How Is Fuel for Cars Made?by Edwin ThomasUpdated August 06, 2023
Whenever you make your frequent trips to the gas station, you may wonder how the fuel for your car is made. The process of producing liquid fuel for cars involves a complex series of steps, beginning with the extraction and shipping of petroleum, a mixture of hydrocarbons and natural gas, to the refining process. This journey is essential to ensure the availability of gasoline, diesel, biodiesel, ethanol, and other alternative fuels which power our vehicles and form an integral part of the fuel system. Let's delve into the details of how these fuels are made and their impact on the automotive industry, fuel economy, and the environment.
Extraction and Shipping
The process commences with the extraction of petroleum, a mixture of hydrocarbons, from oil reservoirs, identified through geological surveying. Once discovered, wells are drilled, and the oil is extracted along with natural gas. Interestingly, only about two-thirds of the oil in a well can be removed, even in the most accessible cases. After extraction, the oil is transported to a refinery, typically through pipelines or tankers.
An oil refinery is an incredibly complicated, large-scale chemical processing plant. At the refinery, the crude oil undergoes a sophisticated chemical processing procedure. This involves turning this raw material into usable petroleum products, which include diesel, jet fuel, heating oil and gasoline. Distillation is the fundamental method used, where the crude oil is heated until the desired components vaporize, leaving impurities behind. The vapor is then condensed back into liquid and collected. Petroleum distillation, involving hydrocarbons with different boiling points, sometimes requires different pressures, making it a sophisticated process.
Gasoline, a liquid fuel widely used in cars, is primarily produced through progressive distillation of crude oil. While this used to be the final step, modern engines demand higher-performing fuel. Therefore, various petroleum products produced through chemical processing, such as reformate, cat cracked naphtha, isomerate, alkylate, virgin naphtha, and hydrocrackate, are blended in with gasoline to enhance its quality and performance.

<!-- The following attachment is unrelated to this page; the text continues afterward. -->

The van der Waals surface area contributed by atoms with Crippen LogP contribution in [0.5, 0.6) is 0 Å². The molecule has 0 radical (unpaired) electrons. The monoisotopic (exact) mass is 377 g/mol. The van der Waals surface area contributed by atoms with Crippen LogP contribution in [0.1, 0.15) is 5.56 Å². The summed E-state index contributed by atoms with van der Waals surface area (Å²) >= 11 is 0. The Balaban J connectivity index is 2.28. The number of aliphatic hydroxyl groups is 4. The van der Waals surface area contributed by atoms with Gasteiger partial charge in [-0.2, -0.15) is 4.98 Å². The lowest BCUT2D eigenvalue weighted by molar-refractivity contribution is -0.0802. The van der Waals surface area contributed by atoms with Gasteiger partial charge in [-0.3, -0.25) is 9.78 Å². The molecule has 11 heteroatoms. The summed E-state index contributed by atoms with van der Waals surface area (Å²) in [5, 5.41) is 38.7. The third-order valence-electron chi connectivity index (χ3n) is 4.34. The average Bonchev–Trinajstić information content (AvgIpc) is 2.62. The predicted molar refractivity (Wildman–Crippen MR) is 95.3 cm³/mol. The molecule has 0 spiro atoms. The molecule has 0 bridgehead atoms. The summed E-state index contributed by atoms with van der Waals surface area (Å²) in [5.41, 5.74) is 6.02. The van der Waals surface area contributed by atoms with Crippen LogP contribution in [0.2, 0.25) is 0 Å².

Diesel fuel, another liquid fuel commonly used in diesel engines, is mainly derived from petroleum through fractional distillation at normal pressure and temperatures ranging between 200 and 350 degrees Celsius. Compared to gasoline production, making diesel is relatively straightforward.
Propane and Lubricating Oil
Beyond gasoline and diesel, the refining process also produces propane, a highly flammable liquid fuel widely used in residential heating, cooking, and as an automotive fuel in some cases. Lubricating oils, essential for proper engine function and the smooth operation of the fuel system, are also produced during refining to ensure smooth and reliable engine performance.
Biodiesel, Ethanol, and E-fuel
The automotive industry has also explored renewable fuel options. Biodiesel, for example, is made from non-petroleum oils like soy or vegetable oil. After filtering for purity, it is processed with a mixture of sodium hydroxide and alcohol.
Ethanol, on the other hand, is produced through alcohol distillation. Grains and vegetable matter are combined with water and yeast to create a mash, which ferments and produces low-grade alcohol. This is then distilled multiple times to concentrate the alcohol.
E-fuel, a form of synthetic fuel produced using renewable energy like biomass or electricity, shows promise as a future alternative to conventional fuels.
Impact on the Automotive Industry, Fuel Economy, and the Environment
As the automotive industry shifts toward cleaner and more sustainable options, renewable fuels and electric vehicles are gaining popularity. Efforts to improve fuel economy and reduce emissions are a priority for automakers. Renewable fuels like biodiesel and ethanol help reduce carbon dioxide emissions and dependence on fossil fuels. Additionally, advancements in electric vehicles, fuel cells, and alternative fuels like hydrogen are shaping the future of automotive transportation.
The constant pursuit of fuel efficiency, along with the exploration of cleaner energy sources, demonstrates the commitment of automakers like BMW, Porsche, Toyota, and others to combat climate change. As automotive technology evolves, the availability of electric cars, hybrid vehicles, and more efficient internal combustion engines contributes to efforts to create a carbon-neutral future.